Nicholas Rossi: who is man in ‘Arthur Knight’ case in Scotland, and what did he say about being tattooed?

US rape suspect Nicholas Rossi is accused of faking his own death then fleeing to Scotland to evade prosecution

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A man who has been fighting extradition to the US has been confirmed as rape suspect Nicholas Rossi, a court has ruled. The 35-year-old has spent the last 11 months trying to convince the Scottish courts that he is Arthur Knight, an orphan from Ireland, who has never been to the US.

But on Friday, a sheriff at Edinburgh Sheriff Court said his claims about his identify were “fanciful” and found him to be Rossi, a man the US authorities have been seeking in relation to two rape allegations and one of sexual assault.

Rossi was first arrested in October last year after checking himself in to a hospital in Glasgow with Covid-19. It is alleged he faked his own death in the US and fled to Scotland to evade prosecution.

Medical staff and police were able to identify him by comparing his tattoos with pictures of Rossi on an Interpol red notice. A stream of preliminary hearings then took place, which saw Rossi sack at least six lawyers and claim to have been tortured in prison.

The hearing saw him claim his fingerprints had been meddled with and that he had been tattooed while unconscious in hospital in order to resemble Rossi.

What did the sheriff say?

Speaking at the hearing to establish Rossi’s identity, sheriff Norman McFadyen said: “I am ultimately satisfied on the balance of probabilities, by the evidence of fingerprint, photographic and tattoo evidence, taken together, supported by the evidence of changes of name, that Mr Knight is indeed Nicholas Rossi, the person sought for extradition by the United States.”

The sheriff said he would have been prepared to accept the fingerprint evidence alone or the headshots and photos of Rossi’s tattoos on US paperwork taken together as “sufficient” for identifying the wanted man.

Sheriff Norman McFadyen dismissed Nicholas Rossi’s claim that his fingerprints were taken from him by an NHS worker called Patrick on behalf of prosecutors in the US while he was in intensive care.

He said: “I have no valid or coherent reason to doubt that the prints examined were those provided by the US authorities and that these are, as they assert, prints of Nicholas Rossi who is charged in their proceedings, and I reject Mr Knight’s explanation as to how his prints came to be taken while he was in hospital… as implausible and fanciful.”

Who is Nicholas Rossi?

It is alleged he raped a 21-year-old in Utah. In addition, US prosecutors submitted supplementary extradition requests in late October for Rossi, one of which relates to an allegation of rape in Salt Lake City and another to an allegation of sexual assault elsewhere. Rossi was first arrested in October last year after checking himself into the Queen Elizabeth University Hospital in Glasgow with Covid-19.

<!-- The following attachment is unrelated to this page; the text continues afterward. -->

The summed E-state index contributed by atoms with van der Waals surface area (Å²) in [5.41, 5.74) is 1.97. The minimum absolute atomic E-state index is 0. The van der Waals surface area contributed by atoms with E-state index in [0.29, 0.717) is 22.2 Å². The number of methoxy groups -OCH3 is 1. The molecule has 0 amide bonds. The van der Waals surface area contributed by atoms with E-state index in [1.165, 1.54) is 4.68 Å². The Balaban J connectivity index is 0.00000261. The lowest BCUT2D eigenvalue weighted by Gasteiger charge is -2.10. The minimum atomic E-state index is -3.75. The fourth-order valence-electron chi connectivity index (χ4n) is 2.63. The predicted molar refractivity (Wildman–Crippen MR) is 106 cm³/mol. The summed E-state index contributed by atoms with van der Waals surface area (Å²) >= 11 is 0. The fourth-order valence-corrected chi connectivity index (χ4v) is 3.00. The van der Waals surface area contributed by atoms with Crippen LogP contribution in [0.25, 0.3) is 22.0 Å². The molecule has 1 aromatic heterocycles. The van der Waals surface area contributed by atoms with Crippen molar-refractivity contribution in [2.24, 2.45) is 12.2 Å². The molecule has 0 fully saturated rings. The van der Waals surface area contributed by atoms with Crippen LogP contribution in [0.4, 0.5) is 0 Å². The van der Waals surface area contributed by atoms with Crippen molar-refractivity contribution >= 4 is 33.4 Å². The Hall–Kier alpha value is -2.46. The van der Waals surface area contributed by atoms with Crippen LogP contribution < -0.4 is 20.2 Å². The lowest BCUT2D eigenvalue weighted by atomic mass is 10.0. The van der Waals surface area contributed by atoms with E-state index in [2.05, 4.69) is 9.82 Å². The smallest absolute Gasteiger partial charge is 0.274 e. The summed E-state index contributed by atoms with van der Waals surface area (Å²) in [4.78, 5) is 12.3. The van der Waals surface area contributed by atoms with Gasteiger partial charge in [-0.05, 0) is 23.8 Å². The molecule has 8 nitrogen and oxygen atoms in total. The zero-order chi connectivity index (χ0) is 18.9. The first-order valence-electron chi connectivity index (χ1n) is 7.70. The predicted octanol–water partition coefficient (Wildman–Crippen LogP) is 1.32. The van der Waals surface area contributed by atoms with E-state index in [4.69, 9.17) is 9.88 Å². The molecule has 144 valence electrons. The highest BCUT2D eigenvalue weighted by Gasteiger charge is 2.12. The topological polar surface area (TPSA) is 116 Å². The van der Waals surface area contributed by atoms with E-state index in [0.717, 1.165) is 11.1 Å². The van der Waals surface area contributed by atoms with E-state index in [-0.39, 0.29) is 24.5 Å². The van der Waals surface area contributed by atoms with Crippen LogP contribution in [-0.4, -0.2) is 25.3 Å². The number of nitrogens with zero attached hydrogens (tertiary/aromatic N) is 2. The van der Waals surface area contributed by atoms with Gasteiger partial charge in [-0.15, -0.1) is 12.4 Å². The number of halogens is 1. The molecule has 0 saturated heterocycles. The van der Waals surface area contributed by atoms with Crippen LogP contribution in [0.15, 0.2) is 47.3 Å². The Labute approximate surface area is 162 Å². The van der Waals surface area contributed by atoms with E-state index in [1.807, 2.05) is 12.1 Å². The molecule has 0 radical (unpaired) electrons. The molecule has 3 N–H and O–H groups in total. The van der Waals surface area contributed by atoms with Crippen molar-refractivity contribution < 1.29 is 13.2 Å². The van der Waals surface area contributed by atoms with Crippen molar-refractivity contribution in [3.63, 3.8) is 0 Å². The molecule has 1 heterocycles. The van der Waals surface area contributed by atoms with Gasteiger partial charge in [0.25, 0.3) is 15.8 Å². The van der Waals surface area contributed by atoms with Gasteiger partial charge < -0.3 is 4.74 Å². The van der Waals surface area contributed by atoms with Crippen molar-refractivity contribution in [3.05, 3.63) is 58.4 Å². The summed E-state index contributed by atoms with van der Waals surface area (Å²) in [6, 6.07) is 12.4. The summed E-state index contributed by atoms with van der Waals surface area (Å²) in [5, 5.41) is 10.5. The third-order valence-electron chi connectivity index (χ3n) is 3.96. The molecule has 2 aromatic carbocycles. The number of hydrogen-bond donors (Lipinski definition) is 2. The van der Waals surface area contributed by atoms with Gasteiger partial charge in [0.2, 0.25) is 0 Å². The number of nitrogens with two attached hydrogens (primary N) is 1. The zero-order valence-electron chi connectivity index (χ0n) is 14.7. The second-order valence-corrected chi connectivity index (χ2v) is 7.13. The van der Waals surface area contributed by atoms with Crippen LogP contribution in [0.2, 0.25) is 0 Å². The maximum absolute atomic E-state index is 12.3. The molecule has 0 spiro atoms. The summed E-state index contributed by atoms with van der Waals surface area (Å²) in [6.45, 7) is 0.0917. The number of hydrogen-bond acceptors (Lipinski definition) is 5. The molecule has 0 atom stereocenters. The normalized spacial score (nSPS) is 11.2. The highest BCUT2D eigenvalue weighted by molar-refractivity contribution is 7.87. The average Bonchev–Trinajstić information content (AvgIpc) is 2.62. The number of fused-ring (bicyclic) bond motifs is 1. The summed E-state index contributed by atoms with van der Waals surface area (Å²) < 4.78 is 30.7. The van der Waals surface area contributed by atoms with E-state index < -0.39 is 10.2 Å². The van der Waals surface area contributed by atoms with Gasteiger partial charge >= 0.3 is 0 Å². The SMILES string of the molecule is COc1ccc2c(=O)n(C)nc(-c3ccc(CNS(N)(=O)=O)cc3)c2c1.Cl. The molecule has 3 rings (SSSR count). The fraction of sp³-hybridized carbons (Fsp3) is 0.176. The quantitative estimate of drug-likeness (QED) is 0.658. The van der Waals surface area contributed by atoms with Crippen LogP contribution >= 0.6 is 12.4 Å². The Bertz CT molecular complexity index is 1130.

It is alleged he faked his own death in the US and fled to Scotland to evade prosecution. While hiding in Scotland, under the alias Knight and posing as a tutor, Rossi developed Covid pneumonitis and became “the sickest patient on the ward”, according to medical staff who were caring for him at the time.

It was at this point that Interpol issued Police Scotland officers with a red notice, detailing pictures of the wanted man, including images of his tattoos and fingerprints. Medical staff and the two officers who arrested Rossi, Pc Shannon McGill and Pc Jamie Crombie, were able to identify the patient by looking at the tattoos.

What did he say about being tattooed?

He claimed he was tattooed while “comatosed” in hospital, telling the court this is why he has similar tattoos to Rossi. At a hearing earlier in the week he said he was unconscious while in a coma for 18 days prior to his arrest, during which he was tattooed.

He told the court: “Throughout the 18 days I was comatosed, I did not have free will over my body. I have never had tattoos prior to being in hospital.”

Advocate depute Paul Harvey asked the man to clarify if the tattoos appeared on his body while he was in a coma, to which he replied: “Yes” and that he “raised it with the hospital administration”.

Earlier evidence was heard from charge nurse Ruth Keating, 58, who cared for the man whom she knew as Arthur Knight while he was in hospital. She told the court of his “distinctive” tattoos on both arm.

What will happen now?

Rossi was granted bail at the time of his arrest on the understanding he required more treatment. But he was then rearrested on January 20 at his address in Glasgow for failing to attend an extradition hearing that day.

Procurator fiscal Jennifer Johnston insisted Rossi posed “a significant flight risk” at the time, and told the courts he had made several attempts to leave the hospital with oxygen canisters in December, including hiring a private ambulance and offering to pay £100 to a taxi to take him home.

A full hearing on Rossi’s extradition to the US will now go ahead in Scotland in March, the court heard on Friday. Mungo Bovey KC, defending, requested bail for his client on the grounds he remains accused, and not convicted. But Sheriff McFadyen rejected the plea.